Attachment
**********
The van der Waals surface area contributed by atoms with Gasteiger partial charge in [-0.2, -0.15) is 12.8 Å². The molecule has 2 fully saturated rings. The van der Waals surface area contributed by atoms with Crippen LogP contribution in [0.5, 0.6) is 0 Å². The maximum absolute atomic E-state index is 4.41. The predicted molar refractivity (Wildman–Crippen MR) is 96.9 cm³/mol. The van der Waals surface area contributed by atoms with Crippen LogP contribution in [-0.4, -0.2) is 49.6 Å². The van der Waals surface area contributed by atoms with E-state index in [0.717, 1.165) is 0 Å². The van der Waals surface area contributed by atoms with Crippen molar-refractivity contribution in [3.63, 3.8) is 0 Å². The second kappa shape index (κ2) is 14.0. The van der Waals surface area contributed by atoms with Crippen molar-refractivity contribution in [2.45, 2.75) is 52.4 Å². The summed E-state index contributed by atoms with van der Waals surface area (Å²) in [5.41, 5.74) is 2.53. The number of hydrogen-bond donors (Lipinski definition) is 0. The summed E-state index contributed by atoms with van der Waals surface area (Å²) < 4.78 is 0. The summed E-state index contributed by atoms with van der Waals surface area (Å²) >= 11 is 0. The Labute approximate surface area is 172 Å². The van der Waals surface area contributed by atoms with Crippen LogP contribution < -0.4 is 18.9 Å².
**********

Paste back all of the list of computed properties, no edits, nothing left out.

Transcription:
The van der Waals surface area contributed by atoms with Gasteiger partial charge in [-0.2, -0.15) is 12.8 Å². The molecule has 2 fully saturated rings. The van der Waals surface area contributed by atoms with Crippen LogP contribution in [0.5, 0.6) is 0 Å². The maximum absolute atomic E-state index is 4.41. The predicted molar refractivity (Wildman–Crippen MR) is 96.9 cm³/mol. The van der Waals surface area contributed by atoms with Crippen LogP contribution in [-0.4, -0.2) is 49.6 Å². The van der Waals surface area contributed by atoms with E-state index in [0.717, 1.165) is 0 Å². The van der Waals surface area contributed by atoms with Crippen molar-refractivity contribution in [3.63, 3.8) is 0 Å². The second kappa shape index (κ2) is 14.0. The van der Waals surface area contributed by atoms with Crippen molar-refractivity contribution in [2.45, 2.75) is 52.4 Å². The summed E-state index contributed by atoms with van der Waals surface area (Å²) in [5.41, 5.74) is 2.53. The number of hydrogen-bond donors (Lipinski definition) is 0. The summed E-state index contributed by atoms with van der Waals surface area (Å²) < 4.78 is 0. The summed E-state index contributed by atoms with van der Waals surface area (Å²) >= 11 is 0. The Labute approximate surface area is 172 Å². The van der Waals surface area contributed by atoms with Crippen LogP contribution < -0.4 is 18.9 Å².